Washington may be about to recognise a third gender for the first time
Washington may soon give non-binary people legal recognition.
The state has proposed adding a third gender, labelled ‘X’, to official documents like driving licenses and birth certificates.
If approved, the changes would come into effect in just two months, in February next year.
At a public hearing for the plan, supporters are reported to have greatly outnumbered those in opposition.
During the meeting, which was standing room-only, young residents spoke up in defence of their rights.
One told those gathered: “As a kid growing up in the mid-west, it’s a dream for me to see a state like Washington taking a stand to legitimise non-binary identities, when a lot of the time we’re really invisible in a whole lot of places.”
Tobias Gurl opened up to the room, saying: “I’m grateful to be living in a time when trans people are beginning to be treated with fairness, understanding, and compassion, and to be living and working in a state where we are receiving more recognition than ever before.”
There were also speakers who opposed the process.
Kaeley Triller Haver, co-founder of the transphobic Hands Across the Aisle Women’s Coalition, warned vaguely of “unintended consequences”.
“We’re going to create a lot more victims in the process,” she said, without citing any evidence to back up her claim.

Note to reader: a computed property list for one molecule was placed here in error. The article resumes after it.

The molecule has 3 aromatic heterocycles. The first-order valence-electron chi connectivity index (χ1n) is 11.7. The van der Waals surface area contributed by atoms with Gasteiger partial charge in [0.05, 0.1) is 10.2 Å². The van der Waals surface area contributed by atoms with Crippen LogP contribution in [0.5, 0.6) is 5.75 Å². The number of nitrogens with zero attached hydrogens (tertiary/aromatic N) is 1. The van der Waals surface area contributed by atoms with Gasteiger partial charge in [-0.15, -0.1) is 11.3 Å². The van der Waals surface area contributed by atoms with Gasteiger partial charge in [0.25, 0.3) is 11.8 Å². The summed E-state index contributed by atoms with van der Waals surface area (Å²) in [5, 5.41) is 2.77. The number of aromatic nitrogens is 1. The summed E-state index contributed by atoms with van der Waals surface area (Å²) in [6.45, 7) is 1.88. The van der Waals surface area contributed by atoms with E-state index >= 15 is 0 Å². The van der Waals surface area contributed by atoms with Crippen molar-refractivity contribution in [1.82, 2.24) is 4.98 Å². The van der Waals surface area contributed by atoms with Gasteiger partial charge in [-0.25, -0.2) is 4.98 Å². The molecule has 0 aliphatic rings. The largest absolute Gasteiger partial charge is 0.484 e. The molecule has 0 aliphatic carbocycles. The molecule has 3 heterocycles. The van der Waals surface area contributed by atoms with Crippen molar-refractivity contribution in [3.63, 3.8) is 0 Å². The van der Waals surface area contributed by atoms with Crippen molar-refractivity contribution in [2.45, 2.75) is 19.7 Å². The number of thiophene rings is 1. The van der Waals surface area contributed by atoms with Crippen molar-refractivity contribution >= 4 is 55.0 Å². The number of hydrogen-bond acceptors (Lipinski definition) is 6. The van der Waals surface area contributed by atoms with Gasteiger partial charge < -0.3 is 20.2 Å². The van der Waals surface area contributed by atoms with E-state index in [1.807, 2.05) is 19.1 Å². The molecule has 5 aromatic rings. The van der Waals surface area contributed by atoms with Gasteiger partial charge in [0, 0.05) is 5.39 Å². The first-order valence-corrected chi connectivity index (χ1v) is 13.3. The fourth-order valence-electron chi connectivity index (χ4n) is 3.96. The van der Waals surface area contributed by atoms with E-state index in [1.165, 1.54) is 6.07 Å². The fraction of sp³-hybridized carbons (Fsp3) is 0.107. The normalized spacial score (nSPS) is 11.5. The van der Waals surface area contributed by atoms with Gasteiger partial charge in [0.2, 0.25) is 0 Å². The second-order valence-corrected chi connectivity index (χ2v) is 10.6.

A final decision is expected on the issue before the end of the year.
Washington DC became the first US territory to hand out gender-neutral driving licenses and ID cards in June.
Oregon and California were making moves to recognise non-binary people, but DC flew under the radar to cross the finish line first.
Nic Sakurai, an agender Washington resident, was the first American to ever receive a gender-neutral identification form.
They said: “I don’t feel that sense of gender as something that is part of my core innate experience.”
“I’m glad to finally have an ID that actually matches who I am.”
And just two days later, Oregon’s law came into effect, making it the first US state to legally recognise non-binary people.
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“This change in ID is a huge piece of validation for me,” J Gibbons, a non-binary, transgender Portland resident said.
In March, Patch, a 27-year-old video game designer from Oregon, became the first legally agender person in the US.
Patch, who does not use pronouns, also won the right to become mononymous – that is, to be known by a first name alone, with no surname.
Watch a report on the meeting below: